Blog by Sumana Harihareswara, Changeset founder
Hi, reader. I wrote this in 2005 and it's now more than five years old. So it may be very out of date; the world, and I, have changed a lot since I wrote it! I'm keeping this up for historical archive purposes, but the me of today may 100% disagree with what I said then. I rarely edit posts after publishing them, but if I do, I usually leave a note in italics to mark the edit and the reason. If this post is particularly offensive or breaches someone's privacy, please contact me.
When I die, I want my organs donated. So I put the pink "donor" dot on my ID and told my loved ones about my wishes. But what if they aren't around or I don't have my wallet on me when I die? Also, I hope my loved ones would let me donate my organs, but it's tough to ask just-bereaved people to make that decision. That's why I've also joined the Donate Life California Registry.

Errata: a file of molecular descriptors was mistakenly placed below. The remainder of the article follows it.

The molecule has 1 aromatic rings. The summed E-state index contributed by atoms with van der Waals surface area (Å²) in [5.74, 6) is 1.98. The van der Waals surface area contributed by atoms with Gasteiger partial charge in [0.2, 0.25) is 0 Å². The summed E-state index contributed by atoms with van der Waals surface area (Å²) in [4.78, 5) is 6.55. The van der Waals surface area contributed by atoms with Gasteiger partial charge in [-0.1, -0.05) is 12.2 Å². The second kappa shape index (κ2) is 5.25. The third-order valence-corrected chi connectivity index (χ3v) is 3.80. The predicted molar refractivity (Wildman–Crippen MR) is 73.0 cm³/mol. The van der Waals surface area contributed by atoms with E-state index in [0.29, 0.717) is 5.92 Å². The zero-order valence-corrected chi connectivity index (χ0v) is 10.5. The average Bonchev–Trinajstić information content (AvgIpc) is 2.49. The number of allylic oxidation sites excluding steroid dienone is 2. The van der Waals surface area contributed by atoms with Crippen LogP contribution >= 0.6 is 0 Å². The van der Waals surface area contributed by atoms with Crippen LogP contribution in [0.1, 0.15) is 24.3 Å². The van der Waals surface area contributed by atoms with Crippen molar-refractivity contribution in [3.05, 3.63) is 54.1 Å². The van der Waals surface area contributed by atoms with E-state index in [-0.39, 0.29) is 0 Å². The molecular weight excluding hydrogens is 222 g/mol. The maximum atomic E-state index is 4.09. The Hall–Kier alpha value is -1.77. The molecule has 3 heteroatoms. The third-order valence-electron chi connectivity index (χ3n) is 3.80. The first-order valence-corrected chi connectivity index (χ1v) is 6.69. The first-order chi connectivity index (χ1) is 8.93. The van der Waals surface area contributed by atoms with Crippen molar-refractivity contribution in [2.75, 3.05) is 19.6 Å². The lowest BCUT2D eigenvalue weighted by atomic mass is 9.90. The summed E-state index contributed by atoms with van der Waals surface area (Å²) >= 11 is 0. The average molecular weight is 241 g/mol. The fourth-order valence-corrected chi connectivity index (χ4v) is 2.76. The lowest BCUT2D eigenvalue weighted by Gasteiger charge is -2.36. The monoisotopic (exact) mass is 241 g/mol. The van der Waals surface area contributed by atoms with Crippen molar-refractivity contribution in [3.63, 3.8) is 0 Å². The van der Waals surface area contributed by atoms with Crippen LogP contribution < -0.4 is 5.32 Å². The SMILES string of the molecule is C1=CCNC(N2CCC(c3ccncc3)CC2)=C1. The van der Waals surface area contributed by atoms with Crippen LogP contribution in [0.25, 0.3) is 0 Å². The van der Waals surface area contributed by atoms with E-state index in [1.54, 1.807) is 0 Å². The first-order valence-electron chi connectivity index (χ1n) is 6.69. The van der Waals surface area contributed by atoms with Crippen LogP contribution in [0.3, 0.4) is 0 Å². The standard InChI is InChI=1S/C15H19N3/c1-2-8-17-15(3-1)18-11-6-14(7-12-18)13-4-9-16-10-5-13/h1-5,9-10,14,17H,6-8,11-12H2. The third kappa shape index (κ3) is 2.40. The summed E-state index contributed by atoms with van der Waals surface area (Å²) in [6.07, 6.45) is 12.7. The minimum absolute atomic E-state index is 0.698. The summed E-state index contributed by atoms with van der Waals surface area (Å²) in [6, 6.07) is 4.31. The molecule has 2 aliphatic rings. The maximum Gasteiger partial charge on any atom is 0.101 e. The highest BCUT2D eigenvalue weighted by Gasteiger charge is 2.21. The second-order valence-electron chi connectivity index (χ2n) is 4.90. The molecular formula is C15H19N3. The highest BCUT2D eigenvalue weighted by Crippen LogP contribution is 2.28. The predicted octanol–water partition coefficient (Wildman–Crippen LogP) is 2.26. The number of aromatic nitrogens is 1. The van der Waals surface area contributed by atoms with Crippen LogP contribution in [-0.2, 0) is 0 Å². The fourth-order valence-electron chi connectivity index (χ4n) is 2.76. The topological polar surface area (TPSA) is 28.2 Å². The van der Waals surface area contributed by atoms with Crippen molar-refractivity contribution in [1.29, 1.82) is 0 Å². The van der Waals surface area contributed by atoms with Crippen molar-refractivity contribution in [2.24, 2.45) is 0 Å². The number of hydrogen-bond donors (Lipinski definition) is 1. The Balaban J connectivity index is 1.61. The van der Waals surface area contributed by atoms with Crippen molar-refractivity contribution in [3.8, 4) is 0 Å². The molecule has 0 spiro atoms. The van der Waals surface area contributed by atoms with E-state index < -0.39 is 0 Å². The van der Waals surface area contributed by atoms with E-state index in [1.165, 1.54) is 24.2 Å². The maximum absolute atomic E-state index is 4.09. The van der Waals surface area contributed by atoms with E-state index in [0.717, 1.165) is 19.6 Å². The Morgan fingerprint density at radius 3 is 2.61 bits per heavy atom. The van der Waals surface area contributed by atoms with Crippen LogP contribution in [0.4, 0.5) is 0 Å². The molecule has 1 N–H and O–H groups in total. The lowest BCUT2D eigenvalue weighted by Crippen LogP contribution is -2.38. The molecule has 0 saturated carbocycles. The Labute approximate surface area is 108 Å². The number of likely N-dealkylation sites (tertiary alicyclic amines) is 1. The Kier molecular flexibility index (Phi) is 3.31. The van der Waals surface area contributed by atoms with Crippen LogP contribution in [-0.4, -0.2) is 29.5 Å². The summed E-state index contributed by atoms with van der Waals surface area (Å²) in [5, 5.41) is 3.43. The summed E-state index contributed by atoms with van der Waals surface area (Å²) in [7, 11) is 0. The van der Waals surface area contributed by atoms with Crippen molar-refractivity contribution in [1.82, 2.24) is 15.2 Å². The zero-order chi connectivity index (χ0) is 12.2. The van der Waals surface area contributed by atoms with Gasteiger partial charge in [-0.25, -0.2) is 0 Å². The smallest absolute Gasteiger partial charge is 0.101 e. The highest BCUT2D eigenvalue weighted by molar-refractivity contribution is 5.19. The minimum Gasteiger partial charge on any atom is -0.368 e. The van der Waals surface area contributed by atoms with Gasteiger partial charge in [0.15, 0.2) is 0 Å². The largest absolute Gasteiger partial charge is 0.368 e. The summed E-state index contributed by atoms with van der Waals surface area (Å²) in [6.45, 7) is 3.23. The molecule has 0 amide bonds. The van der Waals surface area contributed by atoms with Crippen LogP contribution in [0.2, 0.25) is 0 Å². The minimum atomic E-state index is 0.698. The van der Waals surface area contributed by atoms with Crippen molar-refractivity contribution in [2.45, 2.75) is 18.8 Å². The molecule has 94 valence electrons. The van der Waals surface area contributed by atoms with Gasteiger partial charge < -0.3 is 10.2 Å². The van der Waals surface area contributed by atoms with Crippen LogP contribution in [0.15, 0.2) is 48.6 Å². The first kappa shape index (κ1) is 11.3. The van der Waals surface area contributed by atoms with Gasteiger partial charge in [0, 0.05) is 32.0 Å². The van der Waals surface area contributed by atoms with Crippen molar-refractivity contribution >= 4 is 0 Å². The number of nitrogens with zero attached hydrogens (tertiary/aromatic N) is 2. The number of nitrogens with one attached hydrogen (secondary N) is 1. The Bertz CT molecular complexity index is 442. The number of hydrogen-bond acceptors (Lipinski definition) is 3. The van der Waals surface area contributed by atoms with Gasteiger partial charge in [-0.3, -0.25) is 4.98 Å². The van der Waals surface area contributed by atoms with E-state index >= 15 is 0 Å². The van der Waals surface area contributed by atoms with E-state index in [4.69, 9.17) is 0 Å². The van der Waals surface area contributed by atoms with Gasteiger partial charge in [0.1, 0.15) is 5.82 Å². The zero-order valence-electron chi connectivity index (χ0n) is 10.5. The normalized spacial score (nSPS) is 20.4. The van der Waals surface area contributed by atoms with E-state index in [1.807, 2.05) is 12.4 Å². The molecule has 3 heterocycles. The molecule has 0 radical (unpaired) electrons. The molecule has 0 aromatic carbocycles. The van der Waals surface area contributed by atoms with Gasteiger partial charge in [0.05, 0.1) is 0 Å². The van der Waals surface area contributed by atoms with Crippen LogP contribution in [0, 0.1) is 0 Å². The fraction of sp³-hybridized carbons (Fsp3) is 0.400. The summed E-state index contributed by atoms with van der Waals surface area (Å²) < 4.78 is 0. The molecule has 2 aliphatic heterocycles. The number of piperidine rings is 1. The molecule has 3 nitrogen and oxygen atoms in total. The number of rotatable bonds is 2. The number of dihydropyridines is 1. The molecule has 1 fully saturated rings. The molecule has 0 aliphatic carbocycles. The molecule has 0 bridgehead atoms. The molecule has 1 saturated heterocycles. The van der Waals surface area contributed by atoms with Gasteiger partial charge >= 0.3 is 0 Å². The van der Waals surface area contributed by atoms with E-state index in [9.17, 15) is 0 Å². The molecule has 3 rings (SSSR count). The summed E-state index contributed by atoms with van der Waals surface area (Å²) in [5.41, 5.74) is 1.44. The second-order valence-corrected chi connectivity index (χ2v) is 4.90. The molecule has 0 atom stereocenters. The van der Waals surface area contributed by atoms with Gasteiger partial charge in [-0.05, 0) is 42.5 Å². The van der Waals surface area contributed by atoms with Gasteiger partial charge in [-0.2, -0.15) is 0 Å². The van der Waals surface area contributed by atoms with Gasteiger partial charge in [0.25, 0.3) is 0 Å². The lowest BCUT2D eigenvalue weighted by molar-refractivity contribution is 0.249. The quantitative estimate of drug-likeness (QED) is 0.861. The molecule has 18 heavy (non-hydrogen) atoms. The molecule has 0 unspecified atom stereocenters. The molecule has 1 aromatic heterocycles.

What if my family members are opposed to donation?
Once an individual has made the decision to be an organ and tissue donor, and has joined the Donate Life California Registry, family members cannot override an individual's decision to donate.
Most "major" religions support organ, tissue, or blood donation, but Shinto and Gypsy beliefs oppose organ donation.
I found the registry, which starts today, through a story in the Oakland Tribune.